The short answer is - not likely. But the latest figures Canadian direct foreign investment figures hold some good news for taxpayers fed up with the multi-billion corporate use of tax havens.
It's the first significant decrease in in a decade in the total amount of corporate money in the top 10 tax havens. And as a matter of fact it has fallen by $11 billion. The total now stands at $261 billion at the end of 2016, down from $272 billion in 2015. The decline of 4% is modest and within the margin of error but it is a good sign. Much of that decrease is traceable to a 73% drop in Canadian investments in Ireland in 2016. Decreases were also recorded for Luxembourg and Bermuda.
"It is too early to be certain if this dip is an emerging trend or just a blip as has happened before," says Dennis Howlett, executive director of Canadians for Tax Fairness. "But when you compare this to data from other countries in previous years this could be a sign that global efforts to curb corporate profit shifting to tax havens may be paying off."
But make no mistake - billions are still flowing to tax havens. Barbados continues to be a top destination. In 2016, $6 billion more corporate money was booked there, raising the total to $68 Billion. GoldCorp, Barrick Gold, Fortis, PetroCanada and Gildan are among the Canadian companies who have set up subsidiaries in Barbados. The Canada-Barbados Tax Treaty facilitates booking profits there and repatriating the dollars back to Canada, tax-free. There are similar deals to be had with Luxembourg and Cayman Islands. And they remain the second and third preferred offshore destinations for Canadian money.
Canada and other OECD and G20 countries have been countering corporate abuse of tax havens as part of their Base Erosion and Profit Shifting action plan. Tax haven countries and territories are being pressured to be more transparent under the threat of sanctions if they do not comply.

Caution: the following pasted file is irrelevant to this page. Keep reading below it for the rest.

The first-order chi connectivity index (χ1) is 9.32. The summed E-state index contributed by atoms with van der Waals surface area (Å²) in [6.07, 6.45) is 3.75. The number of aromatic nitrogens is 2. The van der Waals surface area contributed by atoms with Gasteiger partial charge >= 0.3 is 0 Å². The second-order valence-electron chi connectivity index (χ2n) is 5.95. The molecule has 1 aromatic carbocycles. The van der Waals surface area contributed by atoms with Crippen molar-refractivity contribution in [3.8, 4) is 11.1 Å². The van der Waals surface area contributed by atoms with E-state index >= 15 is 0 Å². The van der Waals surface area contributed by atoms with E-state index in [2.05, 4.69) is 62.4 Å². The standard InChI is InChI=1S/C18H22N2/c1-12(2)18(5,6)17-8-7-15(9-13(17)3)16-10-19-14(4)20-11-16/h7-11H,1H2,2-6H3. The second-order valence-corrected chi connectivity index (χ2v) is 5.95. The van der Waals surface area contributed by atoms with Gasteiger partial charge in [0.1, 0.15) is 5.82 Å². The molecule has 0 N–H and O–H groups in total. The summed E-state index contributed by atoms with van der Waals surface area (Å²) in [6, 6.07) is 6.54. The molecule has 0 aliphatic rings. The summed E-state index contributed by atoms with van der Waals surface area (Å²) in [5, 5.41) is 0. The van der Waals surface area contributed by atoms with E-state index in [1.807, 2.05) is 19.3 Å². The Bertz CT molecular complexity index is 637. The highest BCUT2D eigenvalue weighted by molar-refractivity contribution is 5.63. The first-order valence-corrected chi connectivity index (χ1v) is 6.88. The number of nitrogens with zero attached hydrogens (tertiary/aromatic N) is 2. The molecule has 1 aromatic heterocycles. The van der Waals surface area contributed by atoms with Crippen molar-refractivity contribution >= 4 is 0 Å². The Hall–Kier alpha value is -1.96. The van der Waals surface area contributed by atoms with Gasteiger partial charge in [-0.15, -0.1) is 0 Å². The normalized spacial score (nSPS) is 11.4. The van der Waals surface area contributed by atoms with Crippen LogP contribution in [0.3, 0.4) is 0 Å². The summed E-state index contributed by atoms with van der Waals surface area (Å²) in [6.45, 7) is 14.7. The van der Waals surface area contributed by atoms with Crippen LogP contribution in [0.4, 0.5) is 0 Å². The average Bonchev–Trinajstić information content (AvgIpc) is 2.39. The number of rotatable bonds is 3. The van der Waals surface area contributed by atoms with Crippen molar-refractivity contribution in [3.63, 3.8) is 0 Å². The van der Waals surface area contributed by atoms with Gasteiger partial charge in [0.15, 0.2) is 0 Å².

"Many of these tax havens have populations of less than a million people, yet every year tens of billions in Canadian corporate money continues to be funnelled offshore," says Howlett. "While some of the Canadian money going to tax havens may be invested in businesses with economic substance, much of it uses tax havens to shift profits and reduce taxes."
The Statistics Canada figures only represent the funds that are reported, mostly by corporations. It does not capture the money hidden in tax havens by wealthy individuals using anonymous companies, trusts or other schemes. Howlett estimates there could be another $100 to $150 billion in unreported offshore money.
Over the past two federal budgets, the Canada Revenue Agency budget has been boosted by nearly $1B to fight tax evasion and global tax dodging. But Howlett says it is unlikely the recent decreases are due to stepped up CRA enforcement. "So far most of their efforts have been targeted at wealthy individuals using tax havens to evade taxes," he says. Official Statistics Canada figures do not reflect these hidden flows.
Canadians for Tax Fairness and its partners in the Global Alliance for Tax Justice have been campaigning for international action on tax havens. Some progress is being made, but billions of dollars are still being lost in revenue by governments around the world. While both developed and developing countries are negatively affected, the impact on poor countries is much worse as a percentage of their economy. Africa loses $60 billion a year that could have been invested in health and education. In fact, Africa is losing up to ten times as much money in illicit financial flows as it receives in aid.